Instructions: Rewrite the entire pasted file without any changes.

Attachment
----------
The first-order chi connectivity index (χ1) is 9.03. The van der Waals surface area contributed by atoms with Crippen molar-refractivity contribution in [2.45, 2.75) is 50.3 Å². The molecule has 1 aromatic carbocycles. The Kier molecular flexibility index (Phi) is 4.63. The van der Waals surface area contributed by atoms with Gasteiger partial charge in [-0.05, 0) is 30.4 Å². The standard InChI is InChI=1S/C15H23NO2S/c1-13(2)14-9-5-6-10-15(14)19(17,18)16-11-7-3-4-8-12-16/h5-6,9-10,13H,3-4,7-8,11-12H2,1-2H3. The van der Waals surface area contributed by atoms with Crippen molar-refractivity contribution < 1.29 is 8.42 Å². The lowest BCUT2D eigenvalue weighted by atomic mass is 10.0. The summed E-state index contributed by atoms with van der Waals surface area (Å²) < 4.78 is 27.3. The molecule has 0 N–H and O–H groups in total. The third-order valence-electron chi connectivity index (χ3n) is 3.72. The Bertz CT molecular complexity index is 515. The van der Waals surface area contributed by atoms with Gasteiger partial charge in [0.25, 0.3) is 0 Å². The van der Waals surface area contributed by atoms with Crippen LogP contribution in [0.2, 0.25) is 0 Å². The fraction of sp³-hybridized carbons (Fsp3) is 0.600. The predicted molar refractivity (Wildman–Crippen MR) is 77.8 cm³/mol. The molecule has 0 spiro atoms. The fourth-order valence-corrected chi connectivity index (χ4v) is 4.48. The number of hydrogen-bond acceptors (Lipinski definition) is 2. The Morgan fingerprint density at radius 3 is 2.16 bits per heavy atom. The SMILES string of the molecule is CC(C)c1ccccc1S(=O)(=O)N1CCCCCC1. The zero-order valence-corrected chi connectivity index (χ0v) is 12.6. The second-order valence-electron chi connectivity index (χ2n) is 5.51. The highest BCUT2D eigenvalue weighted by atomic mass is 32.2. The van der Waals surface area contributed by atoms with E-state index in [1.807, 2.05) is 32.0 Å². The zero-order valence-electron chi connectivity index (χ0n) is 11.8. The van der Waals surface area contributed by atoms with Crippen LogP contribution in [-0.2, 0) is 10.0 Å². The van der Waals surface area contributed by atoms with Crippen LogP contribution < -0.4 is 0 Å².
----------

The first-order chi connectivity index (χ1) is 9.03. The van der Waals surface area contributed by atoms with Crippen molar-refractivity contribution in [2.45, 2.75) is 50.3 Å². The molecule has 1 aromatic carbocycles. The Kier molecular flexibility index (Phi) is 4.63. The van der Waals surface area contributed by atoms with Gasteiger partial charge in [-0.05, 0) is 30.4 Å². The standard InChI is InChI=1S/C15H23NO2S/c1-13(2)14-9-5-6-10-15(14)19(17,18)16-11-7-3-4-8-12-16/h5-6,9-10,13H,3-4,7-8,11-12H2,1-2H3. The van der Waals surface area contributed by atoms with Crippen molar-refractivity contribution < 1.29 is 8.42 Å². The lowest BCUT2D eigenvalue weighted by atomic mass is 10.0. The summed E-state index contributed by atoms with van der Waals surface area (Å²) < 4.78 is 27.3. The molecule has 0 N–H and O–H groups in total. The third-order valence-electron chi connectivity index (χ3n) is 3.72. The Bertz CT molecular complexity index is 515. The van der Waals surface area contributed by atoms with Gasteiger partial charge in [0.25, 0.3) is 0 Å². The van der Waals surface area contributed by atoms with Crippen LogP contribution in [0.2, 0.25) is 0 Å². The fraction of sp³-hybridized carbons (Fsp3) is 0.600. The predicted molar refractivity (Wildman–Crippen MR) is 77.8 cm³/mol. The molecule has 0 spiro atoms. The fourth-order valence-corrected chi connectivity index (χ4v) is 4.48. The number of hydrogen-bond acceptors (Lipinski definition) is 2. The Morgan fingerprint density at radius 3 is 2.16 bits per heavy atom. The SMILES string of the molecule is CC(C)c1ccccc1S(=O)(=O)N1CCCCCC1. The zero-order valence-corrected chi connectivity index (χ0v) is 12.6. The second-order valence-electron chi connectivity index (χ2n) is 5.51. The highest BCUT2D eigenvalue weighted by atomic mass is 32.2. The van der Waals surface area contributed by atoms with E-state index in [1.807, 2.05) is 32.0 Å². The zero-order valence-electron chi connectivity index (χ0n) is 11.8. The van der Waals surface area contributed by atoms with Crippen LogP contribution in [-0.2, 0) is 10.0 Å². The van der Waals surface area contributed by atoms with Crippen LogP contribution < -0.4 is 0 Å².